Hope for Barney!

To change that, it’s necessary to go beyond the existing recycling processes. This is where chemical recycling comes into play. In fact, Barney is a prime candidate for this technology, which goes one step further than mechanical recycling: it disassembles the plastic into its building blocks, and these can then be reassembled to achieve material similar to plastic fresh from the oven. Consider “oven” an odd choice of words? Not at all!

To visualize chemical recycling, let’s think of old bread. When bread gets stale and rigid, there are great recipes that put it to good use: one is cutting it into small pieces and gratinating it with melted cheese. Congratulations, you just mechanically recycled bread. Chemical recycling on the other hand turns the bread into flour, yeast and water - and whatever other shenanigans the baker put in it. We can then use these to bake a new bread. 

Does this mean that Barney can be a mozzarella bag again? In fact, chemical recycling can help Barney become almost anything as we can remove or add ingredients. We can turn the bread into a cake. Or in Barney’s world, Barney could become a plastic bag, a bottle or a sushi box. The latter is especially noteworthy: As chemical recycling allows for the removal of impurities and creates virgin-quality material, it also enables the manufacturing of products for sensitive applications such as food-contact packaging.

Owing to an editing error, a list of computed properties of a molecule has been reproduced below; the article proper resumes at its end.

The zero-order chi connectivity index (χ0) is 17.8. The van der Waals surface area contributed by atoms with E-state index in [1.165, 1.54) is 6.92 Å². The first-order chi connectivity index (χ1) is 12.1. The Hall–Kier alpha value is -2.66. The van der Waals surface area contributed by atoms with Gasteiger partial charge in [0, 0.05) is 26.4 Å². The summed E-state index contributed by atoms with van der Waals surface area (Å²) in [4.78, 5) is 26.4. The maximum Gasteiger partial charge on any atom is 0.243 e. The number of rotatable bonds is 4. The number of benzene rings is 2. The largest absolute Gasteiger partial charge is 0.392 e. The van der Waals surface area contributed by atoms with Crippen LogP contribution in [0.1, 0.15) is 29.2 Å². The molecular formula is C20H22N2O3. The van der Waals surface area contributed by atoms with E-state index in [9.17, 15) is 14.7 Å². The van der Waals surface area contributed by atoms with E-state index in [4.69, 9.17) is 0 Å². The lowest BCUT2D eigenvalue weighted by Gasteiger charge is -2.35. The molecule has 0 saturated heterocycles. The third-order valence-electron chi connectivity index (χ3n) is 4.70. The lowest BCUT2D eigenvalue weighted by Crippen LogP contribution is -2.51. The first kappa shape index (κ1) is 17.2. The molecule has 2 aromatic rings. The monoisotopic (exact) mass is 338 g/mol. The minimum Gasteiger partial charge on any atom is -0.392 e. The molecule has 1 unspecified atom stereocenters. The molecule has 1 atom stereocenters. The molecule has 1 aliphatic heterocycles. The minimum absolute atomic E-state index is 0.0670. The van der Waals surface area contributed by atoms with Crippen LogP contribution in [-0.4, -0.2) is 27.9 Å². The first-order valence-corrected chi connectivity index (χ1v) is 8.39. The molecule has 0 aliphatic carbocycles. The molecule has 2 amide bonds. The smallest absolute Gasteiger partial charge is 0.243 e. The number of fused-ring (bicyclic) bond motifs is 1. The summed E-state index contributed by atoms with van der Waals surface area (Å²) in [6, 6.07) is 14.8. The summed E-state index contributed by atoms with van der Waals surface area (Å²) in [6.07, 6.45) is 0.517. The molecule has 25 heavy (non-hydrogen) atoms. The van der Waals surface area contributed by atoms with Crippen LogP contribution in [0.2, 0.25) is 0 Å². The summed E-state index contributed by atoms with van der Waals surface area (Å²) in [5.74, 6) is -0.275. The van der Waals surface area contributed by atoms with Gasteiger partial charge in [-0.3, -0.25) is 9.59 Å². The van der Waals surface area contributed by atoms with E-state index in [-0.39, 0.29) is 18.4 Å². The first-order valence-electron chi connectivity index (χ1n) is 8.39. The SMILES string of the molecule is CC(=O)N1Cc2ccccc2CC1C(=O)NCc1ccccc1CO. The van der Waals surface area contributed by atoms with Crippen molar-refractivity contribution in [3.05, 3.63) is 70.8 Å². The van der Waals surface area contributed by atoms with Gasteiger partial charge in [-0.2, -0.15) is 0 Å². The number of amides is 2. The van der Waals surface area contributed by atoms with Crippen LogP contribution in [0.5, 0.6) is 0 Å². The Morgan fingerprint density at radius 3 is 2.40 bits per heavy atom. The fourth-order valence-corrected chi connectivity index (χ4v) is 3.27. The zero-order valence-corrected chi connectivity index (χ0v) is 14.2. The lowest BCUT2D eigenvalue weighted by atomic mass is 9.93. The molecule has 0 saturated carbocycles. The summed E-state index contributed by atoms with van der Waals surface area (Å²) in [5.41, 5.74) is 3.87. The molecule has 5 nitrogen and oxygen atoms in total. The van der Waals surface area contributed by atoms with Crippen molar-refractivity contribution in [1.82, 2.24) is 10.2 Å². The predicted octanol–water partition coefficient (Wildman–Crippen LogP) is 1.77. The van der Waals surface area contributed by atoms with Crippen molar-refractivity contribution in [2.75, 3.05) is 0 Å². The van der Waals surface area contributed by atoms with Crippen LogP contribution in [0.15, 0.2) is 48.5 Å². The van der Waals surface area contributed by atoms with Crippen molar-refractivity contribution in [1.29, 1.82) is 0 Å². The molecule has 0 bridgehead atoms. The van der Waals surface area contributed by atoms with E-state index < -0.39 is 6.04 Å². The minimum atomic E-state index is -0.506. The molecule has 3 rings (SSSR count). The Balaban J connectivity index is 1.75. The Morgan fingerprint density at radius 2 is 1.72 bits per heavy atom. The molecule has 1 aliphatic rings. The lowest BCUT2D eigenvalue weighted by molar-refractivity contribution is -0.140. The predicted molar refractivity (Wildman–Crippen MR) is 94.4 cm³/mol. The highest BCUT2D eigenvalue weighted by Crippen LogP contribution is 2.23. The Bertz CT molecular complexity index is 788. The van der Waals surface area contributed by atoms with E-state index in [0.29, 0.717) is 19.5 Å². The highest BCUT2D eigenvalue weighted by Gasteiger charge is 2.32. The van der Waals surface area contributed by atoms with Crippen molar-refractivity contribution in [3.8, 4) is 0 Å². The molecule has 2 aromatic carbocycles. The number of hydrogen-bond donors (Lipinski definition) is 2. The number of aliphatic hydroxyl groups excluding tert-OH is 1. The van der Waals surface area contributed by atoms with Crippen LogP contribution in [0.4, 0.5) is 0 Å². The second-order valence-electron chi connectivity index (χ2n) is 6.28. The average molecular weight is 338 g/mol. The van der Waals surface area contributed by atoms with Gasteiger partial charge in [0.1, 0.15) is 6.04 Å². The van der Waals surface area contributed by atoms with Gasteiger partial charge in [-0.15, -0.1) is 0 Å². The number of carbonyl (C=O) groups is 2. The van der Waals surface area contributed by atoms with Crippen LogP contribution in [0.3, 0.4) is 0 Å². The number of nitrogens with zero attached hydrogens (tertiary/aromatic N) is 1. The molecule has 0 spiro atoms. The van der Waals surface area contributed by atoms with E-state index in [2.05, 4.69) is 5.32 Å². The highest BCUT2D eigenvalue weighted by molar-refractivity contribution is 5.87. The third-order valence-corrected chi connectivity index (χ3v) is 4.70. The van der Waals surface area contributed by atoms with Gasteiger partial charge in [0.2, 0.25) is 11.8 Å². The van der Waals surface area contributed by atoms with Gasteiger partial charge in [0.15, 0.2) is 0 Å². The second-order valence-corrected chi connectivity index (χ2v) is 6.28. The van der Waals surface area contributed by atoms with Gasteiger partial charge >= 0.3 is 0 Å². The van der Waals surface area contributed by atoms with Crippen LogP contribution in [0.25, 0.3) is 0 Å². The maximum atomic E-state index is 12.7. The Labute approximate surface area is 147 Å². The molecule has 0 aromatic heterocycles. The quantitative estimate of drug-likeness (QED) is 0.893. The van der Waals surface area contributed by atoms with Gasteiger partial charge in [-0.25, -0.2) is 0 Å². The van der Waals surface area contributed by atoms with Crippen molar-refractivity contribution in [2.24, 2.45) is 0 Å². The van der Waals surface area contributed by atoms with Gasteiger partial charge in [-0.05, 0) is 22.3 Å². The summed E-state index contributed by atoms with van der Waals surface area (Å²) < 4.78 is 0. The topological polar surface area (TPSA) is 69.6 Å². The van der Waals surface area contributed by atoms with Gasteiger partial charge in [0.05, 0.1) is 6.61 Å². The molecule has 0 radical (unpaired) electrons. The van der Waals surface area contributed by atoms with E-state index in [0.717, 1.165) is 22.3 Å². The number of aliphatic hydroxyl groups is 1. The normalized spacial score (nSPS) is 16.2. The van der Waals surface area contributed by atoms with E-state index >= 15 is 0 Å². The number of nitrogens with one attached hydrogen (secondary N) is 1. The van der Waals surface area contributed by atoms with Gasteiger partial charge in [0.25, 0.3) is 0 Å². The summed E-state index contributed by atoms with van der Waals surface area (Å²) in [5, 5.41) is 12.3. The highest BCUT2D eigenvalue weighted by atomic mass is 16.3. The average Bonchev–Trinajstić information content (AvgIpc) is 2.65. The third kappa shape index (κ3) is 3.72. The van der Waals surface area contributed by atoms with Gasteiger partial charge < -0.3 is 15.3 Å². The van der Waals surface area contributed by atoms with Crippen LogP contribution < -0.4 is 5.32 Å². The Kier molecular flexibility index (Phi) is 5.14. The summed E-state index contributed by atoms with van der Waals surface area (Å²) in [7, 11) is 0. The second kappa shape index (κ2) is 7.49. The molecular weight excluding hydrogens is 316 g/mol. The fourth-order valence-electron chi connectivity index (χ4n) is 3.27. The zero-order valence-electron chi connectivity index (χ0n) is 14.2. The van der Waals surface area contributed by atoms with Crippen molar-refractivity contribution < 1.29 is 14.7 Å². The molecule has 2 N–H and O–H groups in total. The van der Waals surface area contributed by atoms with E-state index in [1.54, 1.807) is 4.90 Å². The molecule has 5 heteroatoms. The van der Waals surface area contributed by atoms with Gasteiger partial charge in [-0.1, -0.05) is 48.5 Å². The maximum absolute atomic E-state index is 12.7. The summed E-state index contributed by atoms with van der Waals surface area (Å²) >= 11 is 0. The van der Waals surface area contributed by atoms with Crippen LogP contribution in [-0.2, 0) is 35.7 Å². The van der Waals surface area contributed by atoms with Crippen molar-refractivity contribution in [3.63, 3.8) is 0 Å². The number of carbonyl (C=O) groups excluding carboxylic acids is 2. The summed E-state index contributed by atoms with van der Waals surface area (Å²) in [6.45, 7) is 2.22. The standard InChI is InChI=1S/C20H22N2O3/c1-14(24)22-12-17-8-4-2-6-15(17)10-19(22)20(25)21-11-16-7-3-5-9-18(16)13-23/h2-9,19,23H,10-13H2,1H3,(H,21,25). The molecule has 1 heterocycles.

Back to Barney’s roots

So how does it work? There are several approaches to chemical recycling. To look at what would have happened to Barney in chemical recycling, we are taking a look at the approach Neste is following. For that, we go back to the sorting plant where Barney ended up in the container with the other hard-to-recycle plastic waste. Instead of going to landfill or incineration, they are now transported to a liquefaction facility. One of the options to liquefy plastic waste is pyrolysis. It uses high temperature and the absence of oxygen to break down the plastic into its constituents. 

Neste refinery in Porvoo

Neste’s refinery in Porvoo (Finland): Here, the company is looking to process liquefied waste plastic into high-quality feedstock for polymers.